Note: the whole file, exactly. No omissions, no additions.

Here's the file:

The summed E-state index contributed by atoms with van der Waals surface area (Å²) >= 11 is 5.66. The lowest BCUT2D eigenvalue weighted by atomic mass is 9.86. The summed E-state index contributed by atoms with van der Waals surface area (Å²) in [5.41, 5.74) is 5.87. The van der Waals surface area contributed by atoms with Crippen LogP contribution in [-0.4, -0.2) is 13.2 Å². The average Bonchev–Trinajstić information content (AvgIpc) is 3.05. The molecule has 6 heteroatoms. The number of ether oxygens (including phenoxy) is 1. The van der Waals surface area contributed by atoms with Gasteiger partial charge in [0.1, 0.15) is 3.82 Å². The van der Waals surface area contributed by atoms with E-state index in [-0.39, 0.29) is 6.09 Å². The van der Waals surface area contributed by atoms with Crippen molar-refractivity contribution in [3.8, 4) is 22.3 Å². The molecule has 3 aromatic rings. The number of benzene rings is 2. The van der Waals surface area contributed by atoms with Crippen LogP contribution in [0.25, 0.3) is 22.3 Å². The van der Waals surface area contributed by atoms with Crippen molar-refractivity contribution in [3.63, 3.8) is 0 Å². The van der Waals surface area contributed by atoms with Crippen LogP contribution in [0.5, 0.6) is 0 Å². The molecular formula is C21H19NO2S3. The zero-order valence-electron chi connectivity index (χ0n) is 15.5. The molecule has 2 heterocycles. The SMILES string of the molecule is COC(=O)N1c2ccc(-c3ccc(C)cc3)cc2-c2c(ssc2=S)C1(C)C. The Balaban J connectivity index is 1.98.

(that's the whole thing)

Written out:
The summed E-state index contributed by atoms with van der Waals surface area (Å²) >= 11 is 5.66. The lowest BCUT2D eigenvalue weighted by atomic mass is 9.86. The summed E-state index contributed by atoms with van der Waals surface area (Å²) in [5.41, 5.74) is 5.87. The van der Waals surface area contributed by atoms with Crippen LogP contribution in [-0.4, -0.2) is 13.2 Å². The average Bonchev–Trinajstić information content (AvgIpc) is 3.05. The molecule has 6 heteroatoms. The number of ether oxygens (including phenoxy) is 1. The van der Waals surface area contributed by atoms with Gasteiger partial charge in [0.1, 0.15) is 3.82 Å². The van der Waals surface area contributed by atoms with E-state index in [-0.39, 0.29) is 6.09 Å². The van der Waals surface area contributed by atoms with Crippen molar-refractivity contribution in [3.8, 4) is 22.3 Å². The molecule has 3 aromatic rings. The number of benzene rings is 2. The van der Waals surface area contributed by atoms with Crippen LogP contribution in [0.25, 0.3) is 22.3 Å². The van der Waals surface area contributed by atoms with Crippen molar-refractivity contribution in [3.63, 3.8) is 0 Å². The van der Waals surface area contributed by atoms with Crippen LogP contribution in [0.5, 0.6) is 0 Å². The molecular formula is C21H19NO2S3. The zero-order valence-electron chi connectivity index (χ0n) is 15.5. The molecule has 2 heterocycles. The SMILES string of the molecule is COC(=O)N1c2ccc(-c3ccc(C)cc3)cc2-c2c(ssc2=S)C1(C)C. The Balaban J connectivity index is 1.98.